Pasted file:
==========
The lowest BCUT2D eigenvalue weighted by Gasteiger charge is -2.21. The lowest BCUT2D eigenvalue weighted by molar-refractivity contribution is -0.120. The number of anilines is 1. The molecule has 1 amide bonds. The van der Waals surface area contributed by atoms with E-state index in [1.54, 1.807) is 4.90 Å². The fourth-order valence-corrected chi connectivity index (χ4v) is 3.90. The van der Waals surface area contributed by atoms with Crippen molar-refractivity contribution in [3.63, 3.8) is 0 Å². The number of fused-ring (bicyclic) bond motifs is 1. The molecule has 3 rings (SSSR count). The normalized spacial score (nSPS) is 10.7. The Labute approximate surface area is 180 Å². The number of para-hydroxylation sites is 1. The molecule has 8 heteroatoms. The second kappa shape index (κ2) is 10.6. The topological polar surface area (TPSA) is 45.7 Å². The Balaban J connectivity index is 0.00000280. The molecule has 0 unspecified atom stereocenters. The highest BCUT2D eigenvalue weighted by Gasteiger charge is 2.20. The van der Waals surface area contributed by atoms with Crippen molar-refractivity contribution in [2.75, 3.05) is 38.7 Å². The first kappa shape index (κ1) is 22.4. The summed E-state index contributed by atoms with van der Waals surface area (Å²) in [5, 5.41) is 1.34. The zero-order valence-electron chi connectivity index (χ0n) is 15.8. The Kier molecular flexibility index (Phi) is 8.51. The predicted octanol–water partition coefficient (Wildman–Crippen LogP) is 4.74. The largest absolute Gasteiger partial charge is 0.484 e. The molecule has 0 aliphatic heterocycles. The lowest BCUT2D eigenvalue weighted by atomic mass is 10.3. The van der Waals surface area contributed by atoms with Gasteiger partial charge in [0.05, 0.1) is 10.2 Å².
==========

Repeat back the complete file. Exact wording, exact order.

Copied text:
The lowest BCUT2D eigenvalue weighted by Gasteiger charge is -2.21. The lowest BCUT2D eigenvalue weighted by molar-refractivity contribution is -0.120. The number of anilines is 1. The molecule has 1 amide bonds. The van der Waals surface area contributed by atoms with E-state index in [1.54, 1.807) is 4.90 Å². The fourth-order valence-corrected chi connectivity index (χ4v) is 3.90. The van der Waals surface area contributed by atoms with Crippen molar-refractivity contribution in [3.63, 3.8) is 0 Å². The number of fused-ring (bicyclic) bond motifs is 1. The molecule has 3 rings (SSSR count). The normalized spacial score (nSPS) is 10.7. The Labute approximate surface area is 180 Å². The number of para-hydroxylation sites is 1. The molecule has 8 heteroatoms. The second kappa shape index (κ2) is 10.6. The topological polar surface area (TPSA) is 45.7 Å². The Balaban J connectivity index is 0.00000280. The molecule has 0 unspecified atom stereocenters. The highest BCUT2D eigenvalue weighted by Gasteiger charge is 2.20. The van der Waals surface area contributed by atoms with Crippen molar-refractivity contribution in [2.75, 3.05) is 38.7 Å². The first kappa shape index (κ1) is 22.4. The summed E-state index contributed by atoms with van der Waals surface area (Å²) in [5, 5.41) is 1.34. The zero-order valence-electron chi connectivity index (χ0n) is 15.8. The Kier molecular flexibility index (Phi) is 8.51. The predicted octanol–water partition coefficient (Wildman–Crippen LogP) is 4.74. The largest absolute Gasteiger partial charge is 0.484 e. The molecule has 0 aliphatic heterocycles. The lowest BCUT2D eigenvalue weighted by atomic mass is 10.3. The van der Waals surface area contributed by atoms with Gasteiger partial charge in [0.05, 0.1) is 10.2 Å².